Babineau has worked for Golfweek the last nine years as editor, deputy editor and senior writer.
 
'We know we have a job ahead of us to re-earn the trust and confidence of many loyal readers,' he said. 'Our staff is very passionate about the game. Our wish is that one regretful error does not erase more than 30 years of service we've dedicated to this industry.'
 
Copyright 2007 Associated Press. All rights reserved. This material may not be published, broadcast, rewritten or redistributed.

If Park is nervous, she sure doesn't show it

By Randall MellNovember 17, 2017, 11:24 pm

NAPLES, Fla. – Sung Hyun Park says she can feel her heart pounding every time she steps to the first tee.

She says she always gets nervous starting a round.

You don’t believe it, though.

She looks like she would be comfortable directing a sky full of Boeing 737s as an air traffic controller at Incheon International Airport . . .

Or talking people off the ledges of skyscrapers . . .

Or disarming ticking bombs . . .

“In terms of golf, I always get nervous,” she insists.

Everything about Park was at odds with that admission Friday, after she took control halfway through the CME Group Tour Championship.

Her Korean nickname is “Dan Gong,” which means “Shut up and attack.” Now that sounds right. That’s what she looks like she is doing, trying to run roughshod through the Tour Championship in a historic sweep of all the LPGA’s most important awards and honors.

Park got just one look at Tiburon Golf Club before this championship began, playing in Wednesday’s pro-am. Then she marched out Thursday and shot 67, then came out Friday and shot 65.

At 12 under overall, Park has a three-shot lead on Caroline Masson and Sarah Jane Smith.

She is six shots up on Lexi Thompson, who leads the CME Globe point standings in the race for the $1 million jackpot.

She is 11 shots up on world No. 1 Shanshan Feng.

And 11 shots up on So Yeon Ryu, who leads the Rolex Player of the Year point standings.


CME Group Tour Championship: Articles, photos and videos

Full-field scores from the CME Group Tour Championship


There’s a long way to go, but Park is in position to make an epic sweep, to win the Tour Championship, that CME Globe jackpot, the Rolex Player of the Year Award, the Rolex Rookie of the Year Award, the Vare Trophy for low scoring average, the LPGA money-winning title and the Rolex world No. 1 ranking.

Nobody’s ever dominated a weekend like that in women’s golf.

It’s all there for the taking now, if Park can keep this going.

Park has another nickname back in South Korea. Her fans call her “Namdalla.” That means “I am different.” She’ll prove that if she owns this weekend.

Park, 24, isn’t assuming anything. She’s humbly aware how much talent is flooding the LPGA, how the tour’s depth was underscored in a year where five different players have reigned as world No. 1, five different players won majors and 22 different winners stepped forward in 32 events.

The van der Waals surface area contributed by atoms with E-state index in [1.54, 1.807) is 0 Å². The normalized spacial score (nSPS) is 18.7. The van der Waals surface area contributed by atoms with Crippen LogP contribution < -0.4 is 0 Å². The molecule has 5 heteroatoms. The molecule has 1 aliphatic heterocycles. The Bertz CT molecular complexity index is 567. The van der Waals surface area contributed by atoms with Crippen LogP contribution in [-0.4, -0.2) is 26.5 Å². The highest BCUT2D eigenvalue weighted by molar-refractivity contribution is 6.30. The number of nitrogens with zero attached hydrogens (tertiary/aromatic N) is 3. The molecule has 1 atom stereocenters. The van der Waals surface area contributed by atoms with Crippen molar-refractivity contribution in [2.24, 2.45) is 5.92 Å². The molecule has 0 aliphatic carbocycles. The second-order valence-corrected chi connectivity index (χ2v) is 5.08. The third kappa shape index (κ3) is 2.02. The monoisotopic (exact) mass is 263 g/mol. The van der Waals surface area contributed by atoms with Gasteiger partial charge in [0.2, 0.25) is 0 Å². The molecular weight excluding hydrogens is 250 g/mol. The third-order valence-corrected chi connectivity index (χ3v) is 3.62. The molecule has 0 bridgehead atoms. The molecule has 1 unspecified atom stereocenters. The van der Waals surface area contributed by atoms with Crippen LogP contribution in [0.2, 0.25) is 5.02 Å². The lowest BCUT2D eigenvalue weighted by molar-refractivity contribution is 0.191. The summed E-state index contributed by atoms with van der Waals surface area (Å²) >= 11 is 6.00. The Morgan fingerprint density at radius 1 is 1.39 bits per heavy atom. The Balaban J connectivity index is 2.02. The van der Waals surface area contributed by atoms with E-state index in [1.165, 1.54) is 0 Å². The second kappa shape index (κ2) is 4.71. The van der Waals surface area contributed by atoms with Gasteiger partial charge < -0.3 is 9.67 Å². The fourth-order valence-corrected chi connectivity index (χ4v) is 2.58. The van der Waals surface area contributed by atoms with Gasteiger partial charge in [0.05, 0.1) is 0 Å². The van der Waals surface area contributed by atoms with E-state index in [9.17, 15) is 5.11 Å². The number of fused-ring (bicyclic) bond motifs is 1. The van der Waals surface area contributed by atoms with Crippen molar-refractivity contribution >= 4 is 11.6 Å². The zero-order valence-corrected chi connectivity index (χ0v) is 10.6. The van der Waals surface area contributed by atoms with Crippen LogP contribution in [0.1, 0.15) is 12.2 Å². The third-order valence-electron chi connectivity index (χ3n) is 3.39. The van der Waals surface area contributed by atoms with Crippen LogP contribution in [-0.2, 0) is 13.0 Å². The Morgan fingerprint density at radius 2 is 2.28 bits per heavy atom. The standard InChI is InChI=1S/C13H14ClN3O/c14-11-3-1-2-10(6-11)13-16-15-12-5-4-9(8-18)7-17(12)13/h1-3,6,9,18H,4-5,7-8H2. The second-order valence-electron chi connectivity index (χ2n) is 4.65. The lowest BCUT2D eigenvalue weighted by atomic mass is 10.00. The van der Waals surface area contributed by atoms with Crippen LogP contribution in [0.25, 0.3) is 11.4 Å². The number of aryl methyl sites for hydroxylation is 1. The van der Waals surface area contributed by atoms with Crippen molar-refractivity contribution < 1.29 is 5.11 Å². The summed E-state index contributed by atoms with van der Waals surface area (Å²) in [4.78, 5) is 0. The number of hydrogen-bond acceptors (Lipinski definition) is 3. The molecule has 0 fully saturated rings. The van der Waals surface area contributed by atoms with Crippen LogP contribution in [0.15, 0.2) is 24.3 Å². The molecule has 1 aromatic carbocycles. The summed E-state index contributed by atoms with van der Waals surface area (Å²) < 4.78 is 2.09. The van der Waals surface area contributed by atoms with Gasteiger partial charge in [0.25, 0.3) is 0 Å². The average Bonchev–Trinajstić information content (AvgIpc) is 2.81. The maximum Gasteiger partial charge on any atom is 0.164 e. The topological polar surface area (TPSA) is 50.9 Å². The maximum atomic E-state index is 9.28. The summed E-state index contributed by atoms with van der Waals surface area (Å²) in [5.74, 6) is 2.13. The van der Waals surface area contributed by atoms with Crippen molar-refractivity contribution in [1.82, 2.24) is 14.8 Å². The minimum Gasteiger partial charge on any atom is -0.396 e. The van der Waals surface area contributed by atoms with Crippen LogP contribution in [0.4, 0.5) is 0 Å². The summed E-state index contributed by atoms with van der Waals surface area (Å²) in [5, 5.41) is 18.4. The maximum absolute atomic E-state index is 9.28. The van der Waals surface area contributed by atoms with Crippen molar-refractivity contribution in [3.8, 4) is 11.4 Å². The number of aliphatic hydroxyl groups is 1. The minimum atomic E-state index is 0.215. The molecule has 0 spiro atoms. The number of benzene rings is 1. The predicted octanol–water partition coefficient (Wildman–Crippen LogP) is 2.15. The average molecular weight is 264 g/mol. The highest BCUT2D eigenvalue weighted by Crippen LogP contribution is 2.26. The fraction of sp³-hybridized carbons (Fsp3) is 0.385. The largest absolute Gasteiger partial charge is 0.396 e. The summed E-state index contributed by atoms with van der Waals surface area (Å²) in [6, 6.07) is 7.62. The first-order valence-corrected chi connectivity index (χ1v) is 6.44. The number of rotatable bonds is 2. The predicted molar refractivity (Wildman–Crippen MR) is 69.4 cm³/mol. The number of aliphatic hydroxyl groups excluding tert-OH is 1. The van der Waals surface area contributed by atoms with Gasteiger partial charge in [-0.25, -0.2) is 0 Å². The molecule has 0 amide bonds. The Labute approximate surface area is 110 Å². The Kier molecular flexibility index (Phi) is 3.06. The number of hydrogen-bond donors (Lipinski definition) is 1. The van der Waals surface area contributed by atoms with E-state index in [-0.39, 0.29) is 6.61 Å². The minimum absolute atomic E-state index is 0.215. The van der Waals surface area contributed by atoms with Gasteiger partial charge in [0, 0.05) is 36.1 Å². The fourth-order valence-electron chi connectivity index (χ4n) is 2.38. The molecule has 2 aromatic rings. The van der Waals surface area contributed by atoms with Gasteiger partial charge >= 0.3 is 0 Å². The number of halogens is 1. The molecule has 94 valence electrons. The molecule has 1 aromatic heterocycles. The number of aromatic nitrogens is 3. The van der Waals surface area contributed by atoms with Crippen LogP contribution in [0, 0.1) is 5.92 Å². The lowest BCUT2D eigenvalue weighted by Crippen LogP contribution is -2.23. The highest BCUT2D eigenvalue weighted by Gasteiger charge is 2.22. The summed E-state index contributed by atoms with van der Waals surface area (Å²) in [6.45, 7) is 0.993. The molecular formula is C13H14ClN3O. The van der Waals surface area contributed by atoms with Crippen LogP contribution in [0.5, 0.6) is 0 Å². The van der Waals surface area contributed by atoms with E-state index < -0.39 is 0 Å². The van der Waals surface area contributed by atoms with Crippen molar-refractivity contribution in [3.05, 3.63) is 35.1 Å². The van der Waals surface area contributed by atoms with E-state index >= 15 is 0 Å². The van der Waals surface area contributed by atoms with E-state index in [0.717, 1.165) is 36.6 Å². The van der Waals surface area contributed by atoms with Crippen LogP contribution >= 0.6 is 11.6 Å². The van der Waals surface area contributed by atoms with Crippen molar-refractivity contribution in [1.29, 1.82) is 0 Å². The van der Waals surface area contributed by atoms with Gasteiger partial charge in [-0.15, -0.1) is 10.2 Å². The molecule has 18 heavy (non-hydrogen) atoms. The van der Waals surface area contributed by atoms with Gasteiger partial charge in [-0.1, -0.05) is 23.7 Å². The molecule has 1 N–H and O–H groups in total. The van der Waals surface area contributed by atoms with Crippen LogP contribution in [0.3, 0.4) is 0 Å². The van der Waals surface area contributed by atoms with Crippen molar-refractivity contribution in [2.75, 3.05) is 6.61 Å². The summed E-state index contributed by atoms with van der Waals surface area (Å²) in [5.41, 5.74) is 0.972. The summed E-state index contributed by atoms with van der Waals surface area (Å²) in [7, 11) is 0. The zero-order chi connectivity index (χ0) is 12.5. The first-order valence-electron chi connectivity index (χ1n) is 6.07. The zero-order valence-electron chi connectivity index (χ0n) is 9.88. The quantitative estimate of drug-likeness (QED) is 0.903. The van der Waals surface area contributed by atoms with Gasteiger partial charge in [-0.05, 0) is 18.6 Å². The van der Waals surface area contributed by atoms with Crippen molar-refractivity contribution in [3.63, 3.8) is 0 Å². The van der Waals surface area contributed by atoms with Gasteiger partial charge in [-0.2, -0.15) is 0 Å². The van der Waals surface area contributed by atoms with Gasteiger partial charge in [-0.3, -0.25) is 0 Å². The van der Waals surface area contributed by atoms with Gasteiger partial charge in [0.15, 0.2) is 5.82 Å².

“I don’t think it’s quite that far a lead,” Park said of her three-shot advantage. “Two, three shots can change at any moment.”

About those nerves that Park insists plague her, even Hall of Famer Judy Rankin can’t see it.

Not when Park unsheathes a driver on a tee box.

“She’s the most fearless driver of the ball out here,” Rankin said. “I would put Lexi a close second and everybody else a distant third. She hits drivers on holes where you shouldn’t, and she hits it long and she just throws it right down there between hazard stakes that are 10 yards apart, like it’s nothing. Now, that’s a little hyperbole, but she will hit driver almost everywhere.”

David Jones, Park’s caddie, will attest to that. He was on Park’s bag when she won the U.S. Women’s Open in July and won the Canadian Pacific Women’s Open in August.

“She reaches for driver a lot because she is a good driver,” Jones said. “She isn’t reckless. She’s as accurate with a driver as she is a 3-wood.”

Park and Thompson played together in the first round. Park is eighth on tour in driving distance, averaging 270 yards per drive, and Thompson is third, averaging 274.

Thompson loves to hit driver, too, but . . . 

“Lexi hit a lot of 3-woods compared to us when we played together yesterday,” Jones said.

Jones doesn’t find himself talking Park out of hitting driver much.

“It’s really simple,” Jones said. “When you hit driver as straight as she does, why mess around?”

Count Golf Channel analyst Brandel Chamblee, a student of the swing, among admirers of Park’s abilities.

“No other swing in the game comes close to her technical perfection and elegance in my opinion,” Chamblee tweeted Friday.

Come Sunday, Park hopes to complete a perfect sweep of the LPGA’s most important awards.

National champion Sooners meet with Trump in D.C.

By Golf Channel DigitalNovember 17, 2017, 11:10 pm